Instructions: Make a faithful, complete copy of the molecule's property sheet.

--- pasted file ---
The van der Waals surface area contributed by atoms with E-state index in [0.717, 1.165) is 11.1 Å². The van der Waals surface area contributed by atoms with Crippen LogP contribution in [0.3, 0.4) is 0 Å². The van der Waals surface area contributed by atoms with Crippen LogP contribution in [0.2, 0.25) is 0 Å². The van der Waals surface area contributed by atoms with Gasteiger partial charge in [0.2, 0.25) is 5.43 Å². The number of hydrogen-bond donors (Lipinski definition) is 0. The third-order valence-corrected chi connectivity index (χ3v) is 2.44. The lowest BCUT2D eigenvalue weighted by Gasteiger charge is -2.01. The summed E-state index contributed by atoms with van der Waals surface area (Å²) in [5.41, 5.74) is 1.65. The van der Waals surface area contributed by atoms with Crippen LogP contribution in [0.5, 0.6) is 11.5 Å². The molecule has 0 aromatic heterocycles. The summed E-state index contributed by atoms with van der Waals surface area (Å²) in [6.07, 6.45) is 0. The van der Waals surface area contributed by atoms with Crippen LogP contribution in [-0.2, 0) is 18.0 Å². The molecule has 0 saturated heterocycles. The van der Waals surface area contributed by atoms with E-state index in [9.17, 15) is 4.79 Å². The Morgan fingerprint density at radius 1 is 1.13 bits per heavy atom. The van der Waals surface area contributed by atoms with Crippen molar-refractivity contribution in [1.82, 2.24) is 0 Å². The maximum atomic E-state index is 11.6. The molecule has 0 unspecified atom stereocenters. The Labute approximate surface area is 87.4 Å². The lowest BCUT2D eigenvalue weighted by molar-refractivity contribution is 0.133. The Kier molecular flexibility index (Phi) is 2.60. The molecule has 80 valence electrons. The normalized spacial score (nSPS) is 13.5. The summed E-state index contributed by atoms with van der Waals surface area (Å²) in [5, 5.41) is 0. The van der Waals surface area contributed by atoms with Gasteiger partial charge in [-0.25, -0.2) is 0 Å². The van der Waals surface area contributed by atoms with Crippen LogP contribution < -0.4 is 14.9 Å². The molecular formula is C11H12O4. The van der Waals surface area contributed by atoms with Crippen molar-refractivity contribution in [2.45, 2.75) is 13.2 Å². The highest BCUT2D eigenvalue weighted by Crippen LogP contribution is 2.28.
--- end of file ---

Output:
The van der Waals surface area contributed by atoms with E-state index in [0.717, 1.165) is 11.1 Å². The van der Waals surface area contributed by atoms with Crippen LogP contribution in [0.3, 0.4) is 0 Å². The van der Waals surface area contributed by atoms with Crippen LogP contribution in [0.2, 0.25) is 0 Å². The van der Waals surface area contributed by atoms with Gasteiger partial charge in [0.2, 0.25) is 5.43 Å². The number of hydrogen-bond donors (Lipinski definition) is 0. The third-order valence-corrected chi connectivity index (χ3v) is 2.44. The lowest BCUT2D eigenvalue weighted by Gasteiger charge is -2.01. The summed E-state index contributed by atoms with van der Waals surface area (Å²) in [5.41, 5.74) is 1.65. The van der Waals surface area contributed by atoms with Crippen LogP contribution in [0.5, 0.6) is 11.5 Å². The molecule has 0 aromatic heterocycles. The summed E-state index contributed by atoms with van der Waals surface area (Å²) in [6.07, 6.45) is 0. The van der Waals surface area contributed by atoms with Crippen LogP contribution in [-0.2, 0) is 18.0 Å². The molecule has 0 saturated heterocycles. The van der Waals surface area contributed by atoms with E-state index in [9.17, 15) is 4.79 Å². The Morgan fingerprint density at radius 1 is 1.13 bits per heavy atom. The van der Waals surface area contributed by atoms with Crippen molar-refractivity contribution in [1.82, 2.24) is 0 Å². The maximum atomic E-state index is 11.6. The molecule has 0 unspecified atom stereocenters. The Labute approximate surface area is 87.4 Å². The lowest BCUT2D eigenvalue weighted by molar-refractivity contribution is 0.133. The Kier molecular flexibility index (Phi) is 2.60. The molecule has 80 valence electrons. The normalized spacial score (nSPS) is 13.5. The summed E-state index contributed by atoms with van der Waals surface area (Å²) in [5, 5.41) is 0. The van der Waals surface area contributed by atoms with Gasteiger partial charge in [-0.25, -0.2) is 0 Å². The van der Waals surface area contributed by atoms with Crippen LogP contribution < -0.4 is 14.9 Å². The molecular formula is C11H12O4. The van der Waals surface area contributed by atoms with Crippen molar-refractivity contribution in [2.45, 2.75) is 13.2 Å². The highest BCUT2D eigenvalue weighted by Crippen LogP contribution is 2.28.